Monday, May 19, 2008

Quirky is Good

There's a girl at the high school where I teach who is a little weird. She's one of the popular kids, head cheer leader, homecoming queen, and typically looks and dresses the part. She takes high-level classes and gets good grades. She's also one of those kids who is only resented by the most bitter of students because she doesn't let her looks, popularity and relative wealth go to her head.

But what really fascinates me about this girl is that if you were to take all of the photos from the local weekly newspaper in which she's appeared during the last couple of years, there are a few that really stand out from the rest. Among the images of her in her homecoming court formal wear and cheer uniform and the everyday dress of awards and club photos, she's also seen regularly in jeans, boots and a button-down shirt while wielding a cane next to her championship hog.

That's right, this girl who fits the bill of homecoming queen (minus the stereotypical bitchiness) is also a member of the Future Farmers of America and shows hogs in the local and state fair. There's always been something impressive to me about a girl who can be both the epitome of girly-girl and then unironically and enthusiastically take part in activities that entirely screw up the whole stereotype one would want to place on them. The same goes for the good-looking jocks who graduate third in their class.

The only thing is that this girl's not that unusual where I teach. I like the fact that in small rural schools kids aren't forced to specialize before adulthood. In a large urban or suburban school, kids pretty much have to focus on one aspect of themselves to be good enough to rise to the top. The smart kids are pretty much just the smart kids. The jocks are pretty much just the jocks and often don't star in multiple sports. The cheerleaders definitely aren't showing hogs on the weekend. Kids like me who are passable but far from great in a lot of areas get to do nothing of note. In my school it's not unusual to see your honor graduates and even the salutatorian and valedictorian lettering in sports, possessing a proficiency in a musical instrument, and having a healthy dose of shop classes under their belt when they graduate.

Specialization is just too highly valued in today's culture, at least at the high school level. Sure, you need to be competent in what you choose to do as a career, but that shouldn't require giving up knowledge and exposure to other parts of life. Besides in most team sports, year-round dedication in high school is unnecessary to move on to the next level. Many top-tier college football and basketball, and minor league baseball players played other sports in high school. In fact, many football coaches require a second sport of their players to help keep them in shape. Tennis is a different story, but none of these kids are going to be moving on to the next level no matter how much work they put in over the four years of high school. The next generation of top-tier college and pro tennis players have been training religiously since they were in single digits. Only a couple of these kids have been doing that. Encouraging them to focus solely on tennis in their extracurriculars wouldn't give them any new future opportunities, but it would take away experiences and would make them less well rounded after high school ended.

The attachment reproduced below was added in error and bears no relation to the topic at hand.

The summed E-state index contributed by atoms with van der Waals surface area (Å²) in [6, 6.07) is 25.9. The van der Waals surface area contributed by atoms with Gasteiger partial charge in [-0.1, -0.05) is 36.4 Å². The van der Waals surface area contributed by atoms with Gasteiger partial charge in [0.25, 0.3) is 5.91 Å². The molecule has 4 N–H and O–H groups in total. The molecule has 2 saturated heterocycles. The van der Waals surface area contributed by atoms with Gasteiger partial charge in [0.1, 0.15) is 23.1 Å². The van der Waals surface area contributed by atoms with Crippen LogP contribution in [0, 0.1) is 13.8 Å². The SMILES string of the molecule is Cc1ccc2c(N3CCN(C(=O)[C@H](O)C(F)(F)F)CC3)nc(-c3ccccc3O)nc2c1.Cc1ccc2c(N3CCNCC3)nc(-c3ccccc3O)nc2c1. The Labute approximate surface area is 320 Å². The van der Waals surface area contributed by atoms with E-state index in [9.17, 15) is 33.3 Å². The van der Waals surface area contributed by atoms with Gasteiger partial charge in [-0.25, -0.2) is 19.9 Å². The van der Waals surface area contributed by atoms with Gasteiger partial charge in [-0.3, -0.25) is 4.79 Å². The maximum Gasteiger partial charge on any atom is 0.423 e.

The Renaissance Man was an ideal that never should have gone the way of the Renaissance.

7 comments:

JustinS said...

I wonder about the Renaissance Man thing sometimes as it applies to science and art... I wonder if, because of the vast amount of knowledge we've acquired as a species, it's just too much for one person to take in the way they used to.

Excuse me... I mean too much for a normal person.

Not for me.

I'm special.

Jacob said...

Of course you can't be an expert in everything for precisely that reason, but it doesn't mean that you can't have a working knowledge of a bunch of different disciplines. The original Renaissance men of course could be experts in many categories, but just because we can't be an expert in everything shouldn't mean that we shouldn't even bother with knowledge outside of our expertise.

Julie said...

Yes, but sometimes those well-rounded students go on to achieve nothing like me. Whereas, if I'd specialized in one thing, perhaps I could have excelled at something.

Courtney said...

I disagree with your stereotype of large suburban high schools. I went to one, and I knew lots of people who played multiple sports and excelled in multiple subjects. Jeff Francoeur is now a pro baseball player, but in high school he was also a good football player and a decent student.

Jacob said...

Courtney: But I never would have had a chance at starting on the tennis team. You don't have to be a future pro to be able to excel in a small school. It's a simple matter of math.

sid said...

Shows hogs? I have to say that to me that was really amusing. Showing hogs is defintely unheard of where I come from.

I went to a model C primary school which forced me to do 2 sports each year. My high school on the otherhand,was classified as "previously disadvantaged". We barely had a field on which to play on. And every interval the field would be occupied by boys. It was so different from my primary school where I spent most of my time playing netball and basket ball. I often longed to play some type of sport in high school BUT ...

Mickey said...

My high school didn't offer any shop classes and nobody raised hogs. But I'll still kick your ass at Trivial Pursuit.

(Can you tell I'm reading posts out of order?)